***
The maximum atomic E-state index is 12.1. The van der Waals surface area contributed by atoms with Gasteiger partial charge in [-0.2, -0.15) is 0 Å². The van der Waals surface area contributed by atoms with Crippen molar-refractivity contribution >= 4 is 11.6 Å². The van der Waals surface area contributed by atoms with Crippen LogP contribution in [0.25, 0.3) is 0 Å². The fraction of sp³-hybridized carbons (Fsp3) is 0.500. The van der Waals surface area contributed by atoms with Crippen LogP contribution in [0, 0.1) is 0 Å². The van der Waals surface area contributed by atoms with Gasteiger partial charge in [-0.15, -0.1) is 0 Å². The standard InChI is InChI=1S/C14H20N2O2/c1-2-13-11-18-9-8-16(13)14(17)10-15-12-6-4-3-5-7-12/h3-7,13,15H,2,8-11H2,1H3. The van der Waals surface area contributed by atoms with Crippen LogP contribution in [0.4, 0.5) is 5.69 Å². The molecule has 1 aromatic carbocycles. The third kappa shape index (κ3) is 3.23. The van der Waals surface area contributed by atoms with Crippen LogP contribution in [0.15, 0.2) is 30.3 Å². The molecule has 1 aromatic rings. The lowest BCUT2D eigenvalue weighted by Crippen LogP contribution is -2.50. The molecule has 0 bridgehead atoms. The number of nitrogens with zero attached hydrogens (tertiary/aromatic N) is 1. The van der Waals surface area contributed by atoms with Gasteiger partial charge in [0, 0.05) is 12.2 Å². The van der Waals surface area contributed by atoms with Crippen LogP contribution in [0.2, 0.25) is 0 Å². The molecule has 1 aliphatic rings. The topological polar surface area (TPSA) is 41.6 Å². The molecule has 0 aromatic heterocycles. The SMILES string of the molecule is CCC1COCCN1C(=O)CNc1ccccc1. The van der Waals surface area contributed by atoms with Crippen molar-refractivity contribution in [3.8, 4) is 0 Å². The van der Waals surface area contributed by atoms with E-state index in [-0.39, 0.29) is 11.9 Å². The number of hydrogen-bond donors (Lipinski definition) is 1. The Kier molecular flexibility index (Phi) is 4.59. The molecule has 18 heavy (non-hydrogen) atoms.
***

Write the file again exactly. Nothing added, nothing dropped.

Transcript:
The maximum atomic E-state index is 12.1. The van der Waals surface area contributed by atoms with Gasteiger partial charge in [-0.2, -0.15) is 0 Å². The van der Waals surface area contributed by atoms with Crippen molar-refractivity contribution >= 4 is 11.6 Å². The van der Waals surface area contributed by atoms with Crippen LogP contribution in [0.25, 0.3) is 0 Å². The fraction of sp³-hybridized carbons (Fsp3) is 0.500. The van der Waals surface area contributed by atoms with Crippen LogP contribution in [0, 0.1) is 0 Å². The van der Waals surface area contributed by atoms with Gasteiger partial charge in [-0.15, -0.1) is 0 Å². The standard InChI is InChI=1S/C14H20N2O2/c1-2-13-11-18-9-8-16(13)14(17)10-15-12-6-4-3-5-7-12/h3-7,13,15H,2,8-11H2,1H3. The van der Waals surface area contributed by atoms with Crippen LogP contribution in [0.4, 0.5) is 5.69 Å². The molecule has 1 aromatic carbocycles. The third kappa shape index (κ3) is 3.23. The van der Waals surface area contributed by atoms with Crippen LogP contribution in [0.15, 0.2) is 30.3 Å². The molecule has 1 aromatic rings. The lowest BCUT2D eigenvalue weighted by Crippen LogP contribution is -2.50. The molecule has 0 bridgehead atoms. The number of nitrogens with zero attached hydrogens (tertiary/aromatic N) is 1. The van der Waals surface area contributed by atoms with Gasteiger partial charge in [0, 0.05) is 12.2 Å². The van der Waals surface area contributed by atoms with Crippen LogP contribution in [0.2, 0.25) is 0 Å². The molecule has 1 aliphatic rings. The topological polar surface area (TPSA) is 41.6 Å². The molecule has 0 aromatic heterocycles. The SMILES string of the molecule is CCC1COCCN1C(=O)CNc1ccccc1. The van der Waals surface area contributed by atoms with Crippen molar-refractivity contribution in [3.8, 4) is 0 Å². The van der Waals surface area contributed by atoms with E-state index in [-0.39, 0.29) is 11.9 Å². The number of hydrogen-bond donors (Lipinski definition) is 1. The Kier molecular flexibility index (Phi) is 4.59. The molecule has 18 heavy (non-hydrogen) atoms.